Overfishing charges reinstated against Kookesh, others

Questions remain about the role of feds, state in subsistence management

The Alaska Court of Appeals has reinstated overfishing charges against former state senator Albert Kookesh and two other men. The court’s decision was released Friday and reverses a Sitka district court judge’s 2010 dismissal of the charges.


Kookesh said in an interview Friday that he’d like to keep fighting the citations, but he’s not sure how he and the other two men involved would proceed.

The attorney who represented Kookesh, Rocky Estrada and Stanley Johnson since the initial charges in 2009 was disbarred in June for misconduct in an unrelated case. A subsistence defense fund that was created to defend the men against the citations is at the center of a recent embezzlement investigation. Another complication is timing; the decision was released between Christmas and New Year’s Day, which leaves Kookesh concerned about being able to file an appeal within the 10-day deadline.

“This is a small part of the question of subsistence in Alaska, but it’s an important part and I don’t want to walk away from it,” Kookesh said. “I think that people have to have the right to appeal ... state regulations that affect them adversely.”

What happened in Kanalku Bay

Kookesh, Estrada, Johnson and a fourth man, Scott Hunter, were seining for sockeye salmon off the beach in Kanalku Bay near Angoon when a state wildlife trooper cited the men for overfishing July 12, 2009. According to the trooper, the men collected 148 sockeye salmon but were only allowed 15 each.

Hunter accepted a plea deal; the other three men appealed the citation. In September of 2010 the charges we dismissed, but a few weeks later the State of Alaska filed a motion asking for the charges to be reconsidered.

In the case that dismissed the charges, the judge had determined that the Board of Fisheries — an entity whose members are appointed and confirmed by the Legislature and governor — acted unlawfully by enacting regulations that hand over decision-making power to the Alaska Department of Fish and Game.

When the state appealed that decision, it argued the court didn’t consider a state statute that gives the Board of Fisheries authority to issue subsistence permits and to adopt regulations regarding those permits. The state also argued another law allowed the board to delegate authority to Fish and Game.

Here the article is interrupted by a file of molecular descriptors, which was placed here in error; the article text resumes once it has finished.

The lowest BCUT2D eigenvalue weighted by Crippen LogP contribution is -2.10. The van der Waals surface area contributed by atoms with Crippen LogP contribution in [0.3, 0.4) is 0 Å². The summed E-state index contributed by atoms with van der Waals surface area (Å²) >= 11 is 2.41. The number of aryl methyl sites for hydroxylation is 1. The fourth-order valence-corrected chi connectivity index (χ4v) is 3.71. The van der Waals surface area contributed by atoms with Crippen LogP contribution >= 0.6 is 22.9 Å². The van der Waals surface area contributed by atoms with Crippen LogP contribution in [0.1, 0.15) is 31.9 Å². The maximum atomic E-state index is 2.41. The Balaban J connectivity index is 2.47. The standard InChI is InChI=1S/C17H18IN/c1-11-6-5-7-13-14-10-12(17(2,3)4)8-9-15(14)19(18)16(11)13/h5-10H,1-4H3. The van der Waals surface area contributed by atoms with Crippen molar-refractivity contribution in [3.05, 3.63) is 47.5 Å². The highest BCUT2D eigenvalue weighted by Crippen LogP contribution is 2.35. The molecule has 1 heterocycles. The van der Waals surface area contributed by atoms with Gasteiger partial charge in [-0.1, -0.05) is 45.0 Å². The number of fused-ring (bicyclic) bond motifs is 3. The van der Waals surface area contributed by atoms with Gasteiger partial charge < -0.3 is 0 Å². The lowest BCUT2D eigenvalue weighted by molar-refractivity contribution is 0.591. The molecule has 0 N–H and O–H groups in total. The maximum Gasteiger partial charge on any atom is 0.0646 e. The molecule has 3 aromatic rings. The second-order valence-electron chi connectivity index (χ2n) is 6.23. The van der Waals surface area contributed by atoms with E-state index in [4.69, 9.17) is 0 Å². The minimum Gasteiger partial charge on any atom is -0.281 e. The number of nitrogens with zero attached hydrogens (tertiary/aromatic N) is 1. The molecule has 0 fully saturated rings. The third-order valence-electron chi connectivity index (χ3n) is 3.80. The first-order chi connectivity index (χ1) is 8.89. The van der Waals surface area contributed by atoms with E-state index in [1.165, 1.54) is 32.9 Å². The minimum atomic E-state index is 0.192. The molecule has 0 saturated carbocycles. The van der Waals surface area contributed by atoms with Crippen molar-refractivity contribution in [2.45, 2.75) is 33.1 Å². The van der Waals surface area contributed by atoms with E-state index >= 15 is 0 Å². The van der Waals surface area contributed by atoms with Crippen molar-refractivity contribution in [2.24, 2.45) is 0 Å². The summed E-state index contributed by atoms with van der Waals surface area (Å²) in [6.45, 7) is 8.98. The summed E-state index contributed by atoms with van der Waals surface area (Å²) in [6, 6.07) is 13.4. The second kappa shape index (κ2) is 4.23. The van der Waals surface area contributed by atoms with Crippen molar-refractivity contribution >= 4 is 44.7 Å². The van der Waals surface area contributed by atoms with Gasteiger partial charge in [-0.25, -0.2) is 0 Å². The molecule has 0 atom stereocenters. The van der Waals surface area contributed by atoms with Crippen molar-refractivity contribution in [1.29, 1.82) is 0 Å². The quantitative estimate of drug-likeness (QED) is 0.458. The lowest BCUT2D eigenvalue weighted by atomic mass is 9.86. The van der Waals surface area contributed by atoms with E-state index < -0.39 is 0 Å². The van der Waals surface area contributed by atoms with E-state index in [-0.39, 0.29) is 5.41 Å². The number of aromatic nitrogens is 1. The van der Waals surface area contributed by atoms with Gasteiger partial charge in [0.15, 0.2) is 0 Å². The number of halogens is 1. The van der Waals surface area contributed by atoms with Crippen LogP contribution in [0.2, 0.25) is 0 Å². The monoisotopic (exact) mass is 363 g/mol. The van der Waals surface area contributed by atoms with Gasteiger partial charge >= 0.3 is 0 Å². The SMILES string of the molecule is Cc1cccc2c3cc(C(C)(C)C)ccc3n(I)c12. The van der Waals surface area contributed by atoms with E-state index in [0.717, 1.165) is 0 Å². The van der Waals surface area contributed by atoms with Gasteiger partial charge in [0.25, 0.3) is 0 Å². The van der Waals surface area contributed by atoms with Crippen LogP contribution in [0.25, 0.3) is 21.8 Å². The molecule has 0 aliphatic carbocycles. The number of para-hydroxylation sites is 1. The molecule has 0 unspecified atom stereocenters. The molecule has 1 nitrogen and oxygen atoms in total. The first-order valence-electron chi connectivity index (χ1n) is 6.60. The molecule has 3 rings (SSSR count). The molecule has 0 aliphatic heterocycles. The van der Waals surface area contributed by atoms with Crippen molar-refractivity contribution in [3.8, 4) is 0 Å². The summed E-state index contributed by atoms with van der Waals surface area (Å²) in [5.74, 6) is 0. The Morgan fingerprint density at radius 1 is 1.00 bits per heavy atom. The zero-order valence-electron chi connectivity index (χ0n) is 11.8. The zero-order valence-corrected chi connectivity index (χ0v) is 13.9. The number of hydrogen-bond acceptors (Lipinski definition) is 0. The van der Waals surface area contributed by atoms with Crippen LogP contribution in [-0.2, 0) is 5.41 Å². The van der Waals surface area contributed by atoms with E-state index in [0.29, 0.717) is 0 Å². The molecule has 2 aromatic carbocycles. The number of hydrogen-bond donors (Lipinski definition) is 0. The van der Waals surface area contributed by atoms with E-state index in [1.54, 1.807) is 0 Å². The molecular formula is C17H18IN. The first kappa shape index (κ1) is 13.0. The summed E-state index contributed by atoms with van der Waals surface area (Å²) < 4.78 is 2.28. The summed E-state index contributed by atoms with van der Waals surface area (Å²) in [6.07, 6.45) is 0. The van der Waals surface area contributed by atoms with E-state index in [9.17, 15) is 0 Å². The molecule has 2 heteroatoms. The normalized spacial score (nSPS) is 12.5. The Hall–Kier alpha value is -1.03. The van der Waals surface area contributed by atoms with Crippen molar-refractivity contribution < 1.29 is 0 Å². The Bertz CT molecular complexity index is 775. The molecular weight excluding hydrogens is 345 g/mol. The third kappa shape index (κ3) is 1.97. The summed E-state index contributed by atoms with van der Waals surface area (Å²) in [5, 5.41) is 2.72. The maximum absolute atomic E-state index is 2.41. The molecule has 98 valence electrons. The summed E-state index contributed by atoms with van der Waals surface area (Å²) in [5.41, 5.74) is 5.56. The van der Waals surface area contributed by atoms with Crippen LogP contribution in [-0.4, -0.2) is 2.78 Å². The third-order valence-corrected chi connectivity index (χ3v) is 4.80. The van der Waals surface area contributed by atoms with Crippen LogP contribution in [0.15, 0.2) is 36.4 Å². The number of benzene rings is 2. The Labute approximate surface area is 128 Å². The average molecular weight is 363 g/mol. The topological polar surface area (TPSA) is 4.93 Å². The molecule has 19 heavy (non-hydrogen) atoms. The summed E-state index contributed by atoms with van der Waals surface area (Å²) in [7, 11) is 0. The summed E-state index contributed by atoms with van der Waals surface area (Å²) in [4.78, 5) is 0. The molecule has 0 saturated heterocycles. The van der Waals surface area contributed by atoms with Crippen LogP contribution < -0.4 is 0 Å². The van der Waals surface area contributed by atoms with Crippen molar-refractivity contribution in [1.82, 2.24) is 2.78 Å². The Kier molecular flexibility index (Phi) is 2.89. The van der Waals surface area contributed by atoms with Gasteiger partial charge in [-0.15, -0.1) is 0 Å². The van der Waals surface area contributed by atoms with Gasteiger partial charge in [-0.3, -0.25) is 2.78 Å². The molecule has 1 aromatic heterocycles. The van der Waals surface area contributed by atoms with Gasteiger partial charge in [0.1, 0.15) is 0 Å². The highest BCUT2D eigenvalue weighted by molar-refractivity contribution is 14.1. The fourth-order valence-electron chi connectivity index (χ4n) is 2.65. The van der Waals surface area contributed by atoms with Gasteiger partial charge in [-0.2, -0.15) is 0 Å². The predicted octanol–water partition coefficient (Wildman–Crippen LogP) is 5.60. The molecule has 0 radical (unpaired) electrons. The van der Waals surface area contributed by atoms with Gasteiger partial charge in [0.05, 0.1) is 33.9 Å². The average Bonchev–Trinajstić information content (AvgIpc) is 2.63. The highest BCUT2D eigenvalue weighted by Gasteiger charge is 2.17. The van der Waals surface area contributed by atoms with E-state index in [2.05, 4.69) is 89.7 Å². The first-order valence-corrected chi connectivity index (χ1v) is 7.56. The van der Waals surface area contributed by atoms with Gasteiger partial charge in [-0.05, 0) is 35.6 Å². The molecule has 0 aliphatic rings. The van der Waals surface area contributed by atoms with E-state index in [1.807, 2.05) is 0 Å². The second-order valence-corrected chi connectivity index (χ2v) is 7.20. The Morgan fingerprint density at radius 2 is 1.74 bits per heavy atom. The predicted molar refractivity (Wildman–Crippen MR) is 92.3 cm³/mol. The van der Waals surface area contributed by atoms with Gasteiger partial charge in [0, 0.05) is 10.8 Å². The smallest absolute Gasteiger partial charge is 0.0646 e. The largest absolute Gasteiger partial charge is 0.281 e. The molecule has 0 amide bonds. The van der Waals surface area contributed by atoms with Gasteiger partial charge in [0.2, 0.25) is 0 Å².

The Court of Appeals’ Friday decision highlighted inaction on part of the state Legislature to amend or clarify the Board of Fisheries’ authority to set harvest limits through the permitting process, thereby disqualifying the fishermen’s argument that the Board of Fisheries is not authorized to “delegate decision-making power to the (Alaska) Department of Fish and Game.”

“... (T)he Alaska Legislature has had ample opportunity to learn that the Board of Fisheries is enacting regulations of this type,” the decision states. “If the Legislature believed that the Board of Fisheries has misinterpreted or overstepped its authority, the Legislature could have intervened by amending the pertinent authorizing statutes. The Legislature’s failure to do so indicates that the Legislature does not perceive these regulations to be ultra vires — that is, beyond the Board’s lawful authority.”


Regulations with adverse affects

The fishery in Kanalku Bay had been at risk of collapse in 2001. Local residents met with Fish and Game in 2002 and, according to the department, agreed to “adopt voluntary measures to protect the fishery.” As part of the agreement, Fish and Game increased the authorized catch limits for sockeye in nearby fisheries that were determined to be less endangered.

The cause of the depleted fishery, according to a 2007 Fish and Game Kanalku Lake Subsistence Sockeye Project report, was “(h)igh subsistence harvests in the 1990s combined with escapements of less than 300 fish in the early 2000s prompted concerns about the future productivity of the sockeye salmon stock returning to Kanalku Lake.”

In 2006, Fish and Game decided that the voluntary conservation measures weren’t working. The department changed the Kanalku subsistence permits by reducing the sockeye catch limit from 25 salmon to 15 salmon per permit. In 2006 and 2009, Angoon’s village corporation, Kootznoowoo, filed proposals with the Board of Fisheries seeking changes to the purse seine management plan to protect the sockeye subsistence harvest.

The Board of Fisheries denied a Fish and Game proposal to create a local area management plan for Angoon in 2009. In 2012, the village corporation submitted a proposal to the Southeast Alaska Subsistence Regional Advisory Council calling for the Federal Subsistence Board to support a federal takeover of the fisheries in northern Chatham Strait. The council recommended waiting another three years to see if a local solution could still be created.